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But in regard corruption is the alteration of those things that are corrupted into that which is contrary to every one of them, let us consider whether it be a true saying, ‘The death of fire is the generation of air.’ For fire dies like a living creature, being quenched by force or going out of its own accord. Now quenching makes the alteration of it into air more conspicuous. For smoke is a sort of air, or, according to Pindar, a fuliginous vapor and exhalation, ‘lashing the air with steaming smoke.’ 1 On the other side, when fire goes out for want of fuel, as in candles, you shall observe a thick and cloudy air ascending from the top of them. Moreover, the vapor steaming from our bodies upon the pouring of cold water after hot bathing or sweating sufficiently declares the alteration of extinguished heat into air, as being naturally opposite to air; whence it follows that the air was at first dark and cold.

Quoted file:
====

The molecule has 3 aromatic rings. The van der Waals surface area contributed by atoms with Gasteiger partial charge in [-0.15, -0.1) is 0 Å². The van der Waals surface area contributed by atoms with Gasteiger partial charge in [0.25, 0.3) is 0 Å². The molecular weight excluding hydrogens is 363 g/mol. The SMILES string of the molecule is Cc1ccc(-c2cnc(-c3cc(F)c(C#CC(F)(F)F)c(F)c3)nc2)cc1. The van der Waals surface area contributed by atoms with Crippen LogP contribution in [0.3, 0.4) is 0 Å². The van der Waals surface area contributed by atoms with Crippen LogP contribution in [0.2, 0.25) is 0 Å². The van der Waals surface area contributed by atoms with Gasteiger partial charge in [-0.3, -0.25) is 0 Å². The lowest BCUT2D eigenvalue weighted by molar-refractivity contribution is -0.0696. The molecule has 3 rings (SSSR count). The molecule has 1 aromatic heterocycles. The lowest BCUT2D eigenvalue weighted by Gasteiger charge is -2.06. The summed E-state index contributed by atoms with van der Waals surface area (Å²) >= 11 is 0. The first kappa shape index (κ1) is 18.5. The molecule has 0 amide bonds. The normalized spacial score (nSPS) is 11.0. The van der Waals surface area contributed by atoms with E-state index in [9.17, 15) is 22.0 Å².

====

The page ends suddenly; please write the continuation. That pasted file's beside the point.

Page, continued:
1 Pind. Isthm. IV. 112.

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